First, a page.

A Legacy of Caring and Excellence: Tarleton celebrates 40 years of nursing


STEPHENVILLE (November 4, 2016) — Tarleton State University today celebrates 40 years of nursing—A Legacy of Caring and Excellence—honoring those who helped jumpstart the program in the early 1970s as well as current and past faculty and staff.

“This is a momentous occasion and a testament to the vision of longtime Stephenville physician and university alumnus Dr. Vance Terrell and the persistence of Drs. Robert Fain and Lamar Johanson,” said Tarleton President F. Dominic Dottavio. “Since 1976, Tarleton’s nursing program has helped meet North Texas’ need for highly-qualified registered nurses. If the past is prologue, the future for the nursing program is extremely bright.”

As of spring 2016, Tarleton boasts more than 1,700 nursing graduates—740 with an associate’s degree, 1,064 with a bachelor’s and 11 with a master’s. Many of these serve in rural hospitals and clinics throughout North Texas.

While area residents and physicians—like Terrell—recognized the need for a nursing program at Tarleton in the early ’70s, convincing the Texas Board of Nursing and the Texas Higher Education Coordinating Board (THECB) wasn’t easy. In fact, the nursing board denied the university’s proposal three times.

“It was unprecedented for the Texas Board of Nursing to approve a degree program in a rural county without access to a large hospital for students to complete their clinical experiences,” explained Dr. Elaine Evans, head of Tarleton’s Nursing Department from 1989 through 2013, “but, with each denial, Drs. Terrell, Fain and Johanson became more determined that Tarleton would have a program to help meet the area’s critical shortage of registered nurses.”


Their efforts paid off in 1976 with the go-ahead for Tarleton to offer an associate’s degree.

“No other degree program or endorsement has had a greater impact on the residents of the Cross Timbers Region than Tarleton’s nursing program,” said Johanson, head of the university’s Department of Biological Sciences in 1976, later dean of the College of Arts and Sciences and namesake of the Tarleton science building. “The quality of health care at all levels has been greatly elevated, and all our citizens have benefited.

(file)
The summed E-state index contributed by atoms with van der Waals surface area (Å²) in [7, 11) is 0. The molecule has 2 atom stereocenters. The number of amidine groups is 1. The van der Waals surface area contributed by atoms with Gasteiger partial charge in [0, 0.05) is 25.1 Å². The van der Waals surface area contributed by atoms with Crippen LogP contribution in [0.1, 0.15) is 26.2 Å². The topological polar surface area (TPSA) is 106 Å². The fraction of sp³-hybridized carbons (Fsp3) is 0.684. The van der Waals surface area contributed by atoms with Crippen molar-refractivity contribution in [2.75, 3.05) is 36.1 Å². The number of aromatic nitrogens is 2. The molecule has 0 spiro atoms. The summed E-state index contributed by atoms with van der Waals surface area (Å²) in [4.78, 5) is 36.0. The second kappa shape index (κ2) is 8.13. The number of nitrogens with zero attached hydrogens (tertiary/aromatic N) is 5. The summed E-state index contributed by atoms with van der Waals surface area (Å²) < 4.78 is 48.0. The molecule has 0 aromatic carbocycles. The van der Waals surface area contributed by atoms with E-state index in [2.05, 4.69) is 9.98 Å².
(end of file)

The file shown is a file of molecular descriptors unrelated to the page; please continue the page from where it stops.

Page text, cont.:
“I was extremely fortunate to be in a position to help Dr. Fain (then dean of Tarleton’s College of Arts and Sciences and later provost and vice president of academic affairs) do the necessary legwork to get the nursing program approved,” Johanson added. “Establishing the nursing program was a very satisfying experience and a highlight for both our academic careers.

“We did the legwork, but we should never forget that Dr. Vance Terrell was the driving force and the spirit to establish the program,” he said.

Four administrators have led Tarleton’s nursing program since its beginning, and the program has been housed in four locations on the Stephenville campus.

When nursing classes started in 1976, the program was located in a converted engineering lab on the third floor of the old science building—today’s Mathematics Building. In 1983, the program moved to what now serves as Tarleton’s Welcome Center on the corner of Washington and McIlhaney streets and, from 1996 to 2010, the program took up much of the Tarleton Center.

The program’s current home—the 55,000-square-foot, three-story Nursing Building—was funded with $23.4 million in tuition revenue bonds and includes a fully-equipped simulation lab complete with state-of-the-art equipment and technology.

In addition to Evans­—who initiated programs at Tarleton-Fort Worth and Tarleton-Waco and led development of the bachelor’s degree in nursing program—and Dr. Susan Rugari, current head of Tarleton’s Nursing Department, credited with developing Tarleton’s graduate program in nursing, other administrators are:

• Faye Stevenson (1975-1983) – led development of the associate’s degree program; and
• Patricia Egdorf (1983-1989) – improved the associate’s degree program leading to a first-time licensing exam pass rate of 100 percent for five consecutive years.

Previously part of Tarleton’s College of Science and Technology, the nursing program moved to the university’s new College of Health Sciences and Human Services established this past spring.

To learn more about Tarleton’s Nursing Program, visit www.tarleton.edu/nursing.

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